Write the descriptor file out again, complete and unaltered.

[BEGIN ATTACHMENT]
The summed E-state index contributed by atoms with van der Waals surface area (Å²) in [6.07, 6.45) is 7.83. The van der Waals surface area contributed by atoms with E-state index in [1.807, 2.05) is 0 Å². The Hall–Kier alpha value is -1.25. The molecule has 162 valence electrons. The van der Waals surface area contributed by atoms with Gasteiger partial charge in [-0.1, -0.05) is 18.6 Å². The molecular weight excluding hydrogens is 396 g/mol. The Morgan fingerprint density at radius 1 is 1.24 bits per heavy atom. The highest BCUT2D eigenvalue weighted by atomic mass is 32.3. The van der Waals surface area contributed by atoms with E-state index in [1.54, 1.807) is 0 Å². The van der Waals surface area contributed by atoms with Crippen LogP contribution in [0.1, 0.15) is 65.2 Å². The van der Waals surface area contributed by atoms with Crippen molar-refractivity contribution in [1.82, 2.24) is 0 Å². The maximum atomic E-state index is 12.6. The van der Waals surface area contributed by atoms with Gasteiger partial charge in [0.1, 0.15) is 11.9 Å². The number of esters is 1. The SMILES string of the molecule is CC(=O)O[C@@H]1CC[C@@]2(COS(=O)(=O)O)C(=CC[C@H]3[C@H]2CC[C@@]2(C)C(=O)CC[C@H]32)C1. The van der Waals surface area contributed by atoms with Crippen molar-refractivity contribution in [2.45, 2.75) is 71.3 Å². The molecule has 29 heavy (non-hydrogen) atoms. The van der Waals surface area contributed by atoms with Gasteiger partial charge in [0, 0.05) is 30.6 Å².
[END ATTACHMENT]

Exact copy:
The summed E-state index contributed by atoms with van der Waals surface area (Å²) in [6.07, 6.45) is 7.83. The van der Waals surface area contributed by atoms with E-state index in [1.807, 2.05) is 0 Å². The Hall–Kier alpha value is -1.25. The molecule has 162 valence electrons. The van der Waals surface area contributed by atoms with Gasteiger partial charge in [-0.1, -0.05) is 18.6 Å². The molecular weight excluding hydrogens is 396 g/mol. The Morgan fingerprint density at radius 1 is 1.24 bits per heavy atom. The highest BCUT2D eigenvalue weighted by atomic mass is 32.3. The van der Waals surface area contributed by atoms with E-state index in [1.54, 1.807) is 0 Å². The van der Waals surface area contributed by atoms with Crippen LogP contribution in [0.1, 0.15) is 65.2 Å². The van der Waals surface area contributed by atoms with Crippen molar-refractivity contribution in [1.82, 2.24) is 0 Å². The maximum atomic E-state index is 12.6. The van der Waals surface area contributed by atoms with Gasteiger partial charge in [0.1, 0.15) is 11.9 Å². The number of esters is 1. The SMILES string of the molecule is CC(=O)O[C@@H]1CC[C@@]2(COS(=O)(=O)O)C(=CC[C@H]3[C@H]2CC[C@@]2(C)C(=O)CC[C@H]32)C1. The van der Waals surface area contributed by atoms with Crippen molar-refractivity contribution in [2.45, 2.75) is 71.3 Å². The molecule has 29 heavy (non-hydrogen) atoms. The van der Waals surface area contributed by atoms with Gasteiger partial charge in [0, 0.05) is 30.6 Å².